All Rise for the Honourable Robot Judge? Using Artificial Intelligence to Regulate AI
Professor Simon Chesterman
David Marshall Professor and Vice Provost (Educational Innovation), National University of Singapore
Dean of NUS College
Senior Director of AI Governance, AI Singapore
There is a rich literature on the challenges that AI poses to the legal order. But to what extent might such systems also offer part of the solution? China, which has among the least developed rules to regulate conduct by AI systems, is at the forefront of using that same technology in the courtroom. This is a double-edged sword, however, as its use implies a view of law that is instrumental, with parties to proceedings treated as means rather than ends. That, in turn, raises fundamental questions about the nature of law and authority: at base, whether law is reducible to code that can optimize the human condition, or if it must remain a site of contestation, of politics, and inextricably linked to institutions that are themselves accountable to a public. For many of the questions raised, the rational answer will be sufficient; but for others, what the answer is may be less important than how and why it was reached, and whom an affected population can hold to account for its consequences.
The judge’s robes are a deep black, though subtle touches of colour complement the national emblem dominating the courtroom wall. Red symbolizes revolution; golden stars rising over the Tiananmen Gate signify the unity of the people under the Party’s leadership. Until the turn of the century, judicial officers wore military uniforms — the Supreme People’s Court sits at the apex of the legal system but below the Communist Party. By appearance, this judge would not have even been in law school back then. Appearances can be deceiving, of course, since her generic face and simple hairstyle were designed by computer scientists. The avatar’s lips move as the synthesized voice asks in Mandarin: ‘Does the defendant have any objection to the nature of the judicial blockchain evidence submitted by the plaintiff?’
‘No objection,’ the human defendant responds.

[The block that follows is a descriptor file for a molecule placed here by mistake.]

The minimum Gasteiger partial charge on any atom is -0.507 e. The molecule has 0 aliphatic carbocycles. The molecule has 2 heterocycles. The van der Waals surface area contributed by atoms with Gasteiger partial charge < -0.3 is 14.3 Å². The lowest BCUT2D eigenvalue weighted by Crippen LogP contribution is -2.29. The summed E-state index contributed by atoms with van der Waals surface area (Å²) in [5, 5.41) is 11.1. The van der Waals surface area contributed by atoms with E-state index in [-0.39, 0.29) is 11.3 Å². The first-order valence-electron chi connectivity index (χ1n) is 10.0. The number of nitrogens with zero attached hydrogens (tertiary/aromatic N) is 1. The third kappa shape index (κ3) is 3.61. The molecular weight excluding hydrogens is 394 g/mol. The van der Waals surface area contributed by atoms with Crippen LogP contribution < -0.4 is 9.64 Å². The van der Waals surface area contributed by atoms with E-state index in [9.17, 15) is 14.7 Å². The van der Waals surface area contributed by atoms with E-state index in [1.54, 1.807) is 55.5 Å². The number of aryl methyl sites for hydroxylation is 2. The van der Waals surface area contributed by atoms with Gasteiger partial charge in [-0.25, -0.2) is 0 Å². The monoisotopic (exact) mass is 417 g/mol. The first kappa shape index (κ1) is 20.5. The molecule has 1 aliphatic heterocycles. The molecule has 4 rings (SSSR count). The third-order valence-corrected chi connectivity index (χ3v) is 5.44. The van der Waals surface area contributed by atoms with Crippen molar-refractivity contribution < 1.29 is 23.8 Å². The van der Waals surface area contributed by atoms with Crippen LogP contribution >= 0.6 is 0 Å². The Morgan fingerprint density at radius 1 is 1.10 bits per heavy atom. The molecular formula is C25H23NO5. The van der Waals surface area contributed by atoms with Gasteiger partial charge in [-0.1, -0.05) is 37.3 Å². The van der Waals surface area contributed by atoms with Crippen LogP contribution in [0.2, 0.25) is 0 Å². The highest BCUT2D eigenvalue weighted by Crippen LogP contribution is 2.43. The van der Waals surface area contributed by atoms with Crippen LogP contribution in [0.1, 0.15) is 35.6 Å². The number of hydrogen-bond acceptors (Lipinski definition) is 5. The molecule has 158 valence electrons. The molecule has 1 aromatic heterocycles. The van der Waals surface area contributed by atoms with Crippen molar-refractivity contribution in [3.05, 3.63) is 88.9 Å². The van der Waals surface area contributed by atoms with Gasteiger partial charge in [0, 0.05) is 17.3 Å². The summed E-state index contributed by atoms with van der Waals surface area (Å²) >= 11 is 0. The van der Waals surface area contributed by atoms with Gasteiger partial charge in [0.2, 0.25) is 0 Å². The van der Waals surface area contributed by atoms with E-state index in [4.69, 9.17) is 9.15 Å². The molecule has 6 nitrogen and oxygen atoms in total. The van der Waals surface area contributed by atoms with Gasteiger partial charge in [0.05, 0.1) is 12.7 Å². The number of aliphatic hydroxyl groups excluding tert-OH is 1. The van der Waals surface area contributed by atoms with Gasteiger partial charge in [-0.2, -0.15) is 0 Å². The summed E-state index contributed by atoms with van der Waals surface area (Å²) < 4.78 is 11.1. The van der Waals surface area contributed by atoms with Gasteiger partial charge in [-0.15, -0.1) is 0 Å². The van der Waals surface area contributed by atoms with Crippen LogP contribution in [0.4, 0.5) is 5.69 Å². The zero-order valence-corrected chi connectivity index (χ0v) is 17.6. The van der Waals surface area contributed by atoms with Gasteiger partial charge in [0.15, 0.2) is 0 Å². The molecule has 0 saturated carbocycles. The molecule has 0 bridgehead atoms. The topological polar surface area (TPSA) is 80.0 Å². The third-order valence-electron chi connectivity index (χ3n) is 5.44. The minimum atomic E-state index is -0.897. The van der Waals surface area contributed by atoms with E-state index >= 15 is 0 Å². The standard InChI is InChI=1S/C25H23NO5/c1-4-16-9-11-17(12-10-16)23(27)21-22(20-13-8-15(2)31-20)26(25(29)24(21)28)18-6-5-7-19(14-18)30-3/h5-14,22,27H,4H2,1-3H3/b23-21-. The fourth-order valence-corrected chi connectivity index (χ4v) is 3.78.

The video of the pre-trial meeting at Hangzhou’s Internet Court, released in late 2019, is part propaganda, part evangelism. Courts were identified as one of the areas ripe for improvement in China’s New Generation Artificial Intelligence Development Plan. In a section on social governance [社会治理], it called for the creation of ‘smart courts’ [智慧法庭]. This builds on moves to digitize and standardize litigation across the country, with experiments like those in Hangzhou paving the way for further advances. The avatar can handle online trade disputes, copyright cases, and e-commerce product liability claims. Hangzhou was chosen because it is the home of Alibaba, enabling integration with trading platforms like Taobao for the purpose of evidence gathering as well as ‘technical support’.
Online dispute resolution is not new; eBay has long used it to help parties settle tens of millions of disputes annually. What is interesting in the Chinese context is the extent to which this embrace of technology is permeating the court hierarchy not just in mediating small claims but all the way up to the Supreme People’s Court itself.
The Judicial Accountability System [司法责任制] began as a campaign to promote consistency in judgments. Past efforts had relied on reviews by superiors, but this was deemed impractical and undermined the authority of the judge who heard the case. AI systems now push similar cases up to a judge prior to a decision, flagging an ‘abnormal judgment warning’ if a proposed outcome departs significantly from past data. This is part of a suite of technologies that have been adopted, influenced both by the supply of technology companies in China and the demands of a complex and developing legal system. The Wujiang District of Suzhou has trialled a ‘one-click’ summary judgment process, automatically generating proposed grounds of decision complete with sentence. Other courts are following suit.